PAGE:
Carol Galaty, Washington, DC

I did attend the presentation and I had mixed reactions. I believe that the Democrats have been terrible at communicating using long complex messages, while the Republicans have delivered simple catchy messages.  I was pleased that she has succeeded in successfully developing positive messages in the past that I could see grabbed people's attention and I liked her idea that you don't let the opposition program your message by reacting to their lies and claims.  However, I was concerned with her message that America means personal freedom as I think it could easily backfire and be used by the gun lobby to say they agree with us and they have the constitutional right to choose to carry any type of gun that they want, and to say what they want in the media!


Jenny Geer

Big takeaways:Repetition repetition repetition 

Don’t say what they’re doing wrong, say what you’re doing right Focus on the benefits (seeing your child at night) not the features (how to design childcare benefit)


kturner, Warsaw,

I was on the zoom last night and am SO GLAD that I was.  It was tremendous. Went out and purchased Anat’s book today (also review past pod casts, website, etc).   Put the 2/22 Multiplier call on my calendar. I am facilitating a strategy planning session for my local county Dem Party (Union County) in deep red North Carolina in 2 weeks.  One of the topics will be around marketing & communications.  The zoom you hosted was perfect timing.  We need help! 😉 

Here is the note I sent to the UCDP chair who I am working with: 

I sat in on the Force Multiplier Community Conversation: with Anat Shenker-Osorio and it was brilliant!  

There was a lot of conversation, research and examples about messaging.   

Anat (speaker) seems amazing, steeped in the democratic process and marketing vision.  I’m hoping to get the ppt and videos she used. 

Some key takeaways … 

1. Don’t let MAGA/Republicans own those terms.

2. Talk about freedom in EVERY discussion. How does this topic support our individual freedoms?  

How to combat lies … don’t repeat the lie, three steps: 

1. share the truth

2. negate the lie

3. reiterate the truth

Repetition = retention.  

“sell the brownie, not the recipe” – start with the big picture not the ingredients.   

So much more … too tired to recount everything.  Digging deeper to determine what and how to integrate this for our meeting.  


Mariann Stephens, LaGrange Park, IL

Thank you so much. I LOVE your webinars. Last night went South on me in a number of ways and I only half-heard what was clearly a great program. I'm looking forward to the post and will reply after I see it. Please put me on every mailing list  you have!!

Lisa Levey, Ithaca, NY

The importance of a positive vision, something compelling to want to support rather than the litany of problems or specifics of policies (the Family Leave policy is not your message but rather being with your family which it enables.)


Philip Moss, Brookline, MA

The critical importance of working on the content of the messages for mobilizing voter participation.  FM should perhaps try to help the grassroots organizations it funds with advice and funding to get effective messages for their organizing efforts.


Cezanne Garcia, Seattle, WA

Need to practice and think about many issues important to me and that I routinely engage with and how to reframe and focus my words, my language, my emotional expression.

Kathryn Rawle, Seattle, WA

Vision over policy, especially “Freedom.”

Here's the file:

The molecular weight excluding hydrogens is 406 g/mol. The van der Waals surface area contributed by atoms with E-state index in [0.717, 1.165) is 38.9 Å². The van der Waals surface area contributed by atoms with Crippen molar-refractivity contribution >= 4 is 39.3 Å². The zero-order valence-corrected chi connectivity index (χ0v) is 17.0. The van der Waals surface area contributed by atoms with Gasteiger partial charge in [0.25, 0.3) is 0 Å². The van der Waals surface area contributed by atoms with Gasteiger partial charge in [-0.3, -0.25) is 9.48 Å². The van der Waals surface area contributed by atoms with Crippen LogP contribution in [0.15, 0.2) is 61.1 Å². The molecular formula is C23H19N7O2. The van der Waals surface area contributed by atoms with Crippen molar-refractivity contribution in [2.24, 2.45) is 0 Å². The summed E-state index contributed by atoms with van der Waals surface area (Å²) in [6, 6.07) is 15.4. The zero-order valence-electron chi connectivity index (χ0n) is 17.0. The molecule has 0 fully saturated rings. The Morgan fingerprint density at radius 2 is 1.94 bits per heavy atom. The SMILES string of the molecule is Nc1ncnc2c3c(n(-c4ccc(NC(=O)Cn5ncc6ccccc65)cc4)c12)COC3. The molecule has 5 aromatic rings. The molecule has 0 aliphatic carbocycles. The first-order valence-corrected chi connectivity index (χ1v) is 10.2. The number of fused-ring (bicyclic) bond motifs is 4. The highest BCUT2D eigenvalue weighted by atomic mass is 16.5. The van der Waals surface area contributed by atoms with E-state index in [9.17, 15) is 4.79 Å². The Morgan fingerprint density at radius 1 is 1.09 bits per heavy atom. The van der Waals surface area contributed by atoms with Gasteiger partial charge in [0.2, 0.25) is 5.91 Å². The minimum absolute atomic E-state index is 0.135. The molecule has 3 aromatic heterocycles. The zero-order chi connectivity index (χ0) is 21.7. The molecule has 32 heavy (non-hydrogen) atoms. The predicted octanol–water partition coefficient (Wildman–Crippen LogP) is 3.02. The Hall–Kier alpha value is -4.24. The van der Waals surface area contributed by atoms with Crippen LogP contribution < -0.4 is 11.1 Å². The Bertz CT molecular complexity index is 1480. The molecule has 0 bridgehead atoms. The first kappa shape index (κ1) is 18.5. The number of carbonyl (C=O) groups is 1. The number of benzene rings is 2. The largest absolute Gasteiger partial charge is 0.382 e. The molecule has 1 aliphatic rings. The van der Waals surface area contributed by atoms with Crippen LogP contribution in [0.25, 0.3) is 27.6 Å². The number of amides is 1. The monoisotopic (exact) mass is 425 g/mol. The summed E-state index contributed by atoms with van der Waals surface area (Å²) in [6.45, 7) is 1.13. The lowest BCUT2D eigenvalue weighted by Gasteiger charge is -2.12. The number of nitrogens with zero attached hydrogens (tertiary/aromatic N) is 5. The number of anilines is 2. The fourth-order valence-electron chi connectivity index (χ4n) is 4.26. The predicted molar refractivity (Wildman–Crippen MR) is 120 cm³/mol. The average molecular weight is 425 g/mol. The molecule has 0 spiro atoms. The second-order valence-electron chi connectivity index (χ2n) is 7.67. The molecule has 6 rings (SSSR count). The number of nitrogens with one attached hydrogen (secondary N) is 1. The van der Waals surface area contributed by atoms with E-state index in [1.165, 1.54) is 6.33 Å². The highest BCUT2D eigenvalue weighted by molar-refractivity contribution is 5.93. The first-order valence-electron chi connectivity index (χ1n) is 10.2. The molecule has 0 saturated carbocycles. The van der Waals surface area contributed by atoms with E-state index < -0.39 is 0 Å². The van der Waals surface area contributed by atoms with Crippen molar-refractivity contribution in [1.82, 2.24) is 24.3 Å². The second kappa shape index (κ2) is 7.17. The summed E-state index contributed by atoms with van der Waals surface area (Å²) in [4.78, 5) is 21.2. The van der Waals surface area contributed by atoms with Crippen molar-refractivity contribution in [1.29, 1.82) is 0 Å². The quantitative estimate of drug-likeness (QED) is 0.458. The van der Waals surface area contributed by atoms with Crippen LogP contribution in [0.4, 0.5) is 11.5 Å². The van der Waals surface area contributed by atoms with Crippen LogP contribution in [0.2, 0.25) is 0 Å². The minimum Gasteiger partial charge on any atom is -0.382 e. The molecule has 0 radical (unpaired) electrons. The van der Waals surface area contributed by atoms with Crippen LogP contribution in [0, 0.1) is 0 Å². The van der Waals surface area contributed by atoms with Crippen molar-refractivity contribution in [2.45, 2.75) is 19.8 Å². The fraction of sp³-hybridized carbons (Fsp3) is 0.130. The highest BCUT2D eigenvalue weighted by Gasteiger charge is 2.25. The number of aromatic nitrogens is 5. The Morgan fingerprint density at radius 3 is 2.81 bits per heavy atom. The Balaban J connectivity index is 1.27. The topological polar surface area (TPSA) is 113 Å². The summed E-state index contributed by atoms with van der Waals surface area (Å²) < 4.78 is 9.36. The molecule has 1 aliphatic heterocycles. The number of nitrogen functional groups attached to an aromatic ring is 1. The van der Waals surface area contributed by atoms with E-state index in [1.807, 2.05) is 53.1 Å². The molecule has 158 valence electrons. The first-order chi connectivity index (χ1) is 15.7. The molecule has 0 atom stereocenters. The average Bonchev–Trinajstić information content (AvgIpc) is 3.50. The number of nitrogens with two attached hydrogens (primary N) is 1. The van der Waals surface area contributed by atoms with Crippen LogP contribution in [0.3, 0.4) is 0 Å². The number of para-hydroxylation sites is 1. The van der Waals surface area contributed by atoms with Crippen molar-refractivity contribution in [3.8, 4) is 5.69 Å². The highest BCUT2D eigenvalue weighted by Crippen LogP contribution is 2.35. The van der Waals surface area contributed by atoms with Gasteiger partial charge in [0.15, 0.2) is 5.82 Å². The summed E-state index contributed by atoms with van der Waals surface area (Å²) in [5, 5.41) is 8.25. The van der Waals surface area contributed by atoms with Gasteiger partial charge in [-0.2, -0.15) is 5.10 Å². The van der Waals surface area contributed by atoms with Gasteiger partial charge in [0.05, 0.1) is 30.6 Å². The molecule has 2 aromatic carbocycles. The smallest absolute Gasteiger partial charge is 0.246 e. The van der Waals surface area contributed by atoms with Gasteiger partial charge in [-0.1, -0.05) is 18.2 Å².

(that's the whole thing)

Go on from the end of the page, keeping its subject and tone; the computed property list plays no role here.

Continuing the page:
Beverly Cooper-Wiele, Jamaica Plain, MA

Craft your own positive message that has a "universal" message. Do not repeat the message of your opponent. 


bslayter, Lincoln, MA

There were several valuable “take-aways” from last night’s talk by Anat.  Immediately I think of the value “freedom” being identified by 42  Percent of those polled with items such as justice or equality not even a close second.  For me personally, I think  freedom might not have been so far out in front of some other important values..  Perhaps it was paired with accountability.  We don’t know how the questions were asked.


I was also quite surprised that for most voters the key question is not for whom to vote but whether to vote.  I guess I live in a Blue Bubble.  I am reminded how important the postcards and phone calls are to get out the vote in poorer especially Black and Brown communities as organized by Common Ground or the Swing Blue Alliance.


Last, framing an approach with the three “V” was interesting:  values, villains, vision and probably very useful.  Don’t talk about reproductive rights or voting rights by themselves, for example,  but link first to a value, preferably “freedom.”

This morning I looked at a couple of The Lincoln Project’s videos to see how well they followed that format.  Most of their ads are very compelling; I need to think more about the techniques they use.

 I look forwards to continuing this conversation about effective communication with your next speaker.

Thanks for arranging and hosting them.


Joan Garvin,  Berkeley, CA

I will remember her advice to "say what you're for" (rather than what you're against).

Also, her advice to "talk about the outcome of our policies, not about the policies themselves".     I think this is what Democrats tend to talk about: "what are democratic policies?"  But her videos clearly showed it's important to talk about the outcomes - what will the policies do for people, for our country?


Alison Lankenau, Tivoli, NY

Do campaigns access her thinking?  How widespread?  Could the candidates in NYS get a chance to work with her.


Mary C. Peckham, Morrison, Colorado

My most favorite thing, and most important take away - If you want people to come to your cause, you need to be attractive. Not gloom and doom, that is not attractive.

It got me thinking that it is similar to gratitude - for example, it’s a cold, snowy day, oh I’m so grateful that I have warm clothes. Same facts, different emphasis.

Thanks for a wonderful presentation.


Lynn Gerlinger, Williamsburg, MA

That “ persuasion” can increase turnout and that there are many more nonvoters than undecideds. That there is a method for producing “persuasion.” That getting nonvoters to the polls is half the battle. How to answer lies and misinformation if one must. Message what you are for but do not use the language of policy.

That said, I was not very impressed with the videos.

Very glad I attended and thank you.

Anat is also featured in this book The Pursuaders click here